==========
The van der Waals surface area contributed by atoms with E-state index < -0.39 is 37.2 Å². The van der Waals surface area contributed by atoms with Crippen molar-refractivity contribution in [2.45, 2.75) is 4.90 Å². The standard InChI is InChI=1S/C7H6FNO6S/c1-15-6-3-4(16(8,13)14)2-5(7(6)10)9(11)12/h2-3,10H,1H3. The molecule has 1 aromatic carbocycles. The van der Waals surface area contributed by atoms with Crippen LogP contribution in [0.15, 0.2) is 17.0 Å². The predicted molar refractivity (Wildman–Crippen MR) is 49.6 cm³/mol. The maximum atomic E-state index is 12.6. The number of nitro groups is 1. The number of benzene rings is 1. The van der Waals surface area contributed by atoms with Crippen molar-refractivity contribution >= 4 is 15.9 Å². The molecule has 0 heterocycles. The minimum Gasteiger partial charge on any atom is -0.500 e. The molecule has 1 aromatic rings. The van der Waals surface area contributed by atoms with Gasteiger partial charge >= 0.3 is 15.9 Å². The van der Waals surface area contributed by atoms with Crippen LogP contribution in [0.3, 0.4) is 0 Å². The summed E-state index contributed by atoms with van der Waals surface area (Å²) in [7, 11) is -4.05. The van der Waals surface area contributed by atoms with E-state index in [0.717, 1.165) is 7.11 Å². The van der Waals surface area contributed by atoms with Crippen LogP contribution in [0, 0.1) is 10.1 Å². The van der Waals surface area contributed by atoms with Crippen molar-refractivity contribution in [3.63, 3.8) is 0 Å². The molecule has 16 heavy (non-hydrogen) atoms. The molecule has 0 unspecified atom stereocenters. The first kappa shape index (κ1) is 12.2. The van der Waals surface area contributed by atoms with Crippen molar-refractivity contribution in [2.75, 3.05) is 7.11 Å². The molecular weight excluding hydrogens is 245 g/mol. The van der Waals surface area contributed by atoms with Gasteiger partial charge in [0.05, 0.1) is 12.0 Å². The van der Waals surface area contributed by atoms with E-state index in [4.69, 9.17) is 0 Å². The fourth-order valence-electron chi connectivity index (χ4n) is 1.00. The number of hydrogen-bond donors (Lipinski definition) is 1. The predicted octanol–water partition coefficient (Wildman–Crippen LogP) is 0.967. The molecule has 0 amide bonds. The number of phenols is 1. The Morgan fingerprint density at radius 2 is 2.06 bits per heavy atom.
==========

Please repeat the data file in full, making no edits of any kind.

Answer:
The van der Waals surface area contributed by atoms with E-state index < -0.39 is 37.2 Å². The van der Waals surface area contributed by atoms with Crippen molar-refractivity contribution in [2.45, 2.75) is 4.90 Å². The standard InChI is InChI=1S/C7H6FNO6S/c1-15-6-3-4(16(8,13)14)2-5(7(6)10)9(11)12/h2-3,10H,1H3. The molecule has 1 aromatic carbocycles. The van der Waals surface area contributed by atoms with Crippen LogP contribution in [0.15, 0.2) is 17.0 Å². The predicted molar refractivity (Wildman–Crippen MR) is 49.6 cm³/mol. The maximum atomic E-state index is 12.6. The number of nitro groups is 1. The number of benzene rings is 1. The van der Waals surface area contributed by atoms with Crippen molar-refractivity contribution >= 4 is 15.9 Å². The molecule has 0 heterocycles. The minimum Gasteiger partial charge on any atom is -0.500 e. The molecule has 1 aromatic rings. The van der Waals surface area contributed by atoms with Gasteiger partial charge >= 0.3 is 15.9 Å². The van der Waals surface area contributed by atoms with Crippen LogP contribution in [0.3, 0.4) is 0 Å². The summed E-state index contributed by atoms with van der Waals surface area (Å²) in [7, 11) is -4.05. The van der Waals surface area contributed by atoms with E-state index in [0.717, 1.165) is 7.11 Å². The van der Waals surface area contributed by atoms with Crippen LogP contribution in [0, 0.1) is 10.1 Å². The van der Waals surface area contributed by atoms with Crippen molar-refractivity contribution in [3.63, 3.8) is 0 Å². The molecule has 16 heavy (non-hydrogen) atoms. The molecule has 0 unspecified atom stereocenters. The first kappa shape index (κ1) is 12.2. The van der Waals surface area contributed by atoms with Crippen molar-refractivity contribution in [2.75, 3.05) is 7.11 Å². The molecular weight excluding hydrogens is 245 g/mol. The van der Waals surface area contributed by atoms with Gasteiger partial charge in [0.05, 0.1) is 12.0 Å². The van der Waals surface area contributed by atoms with E-state index in [4.69, 9.17) is 0 Å². The fourth-order valence-electron chi connectivity index (χ4n) is 1.00. The number of hydrogen-bond donors (Lipinski definition) is 1. The predicted octanol–water partition coefficient (Wildman–Crippen LogP) is 0.967. The molecule has 0 amide bonds. The number of phenols is 1. The Morgan fingerprint density at radius 2 is 2.06 bits per heavy atom.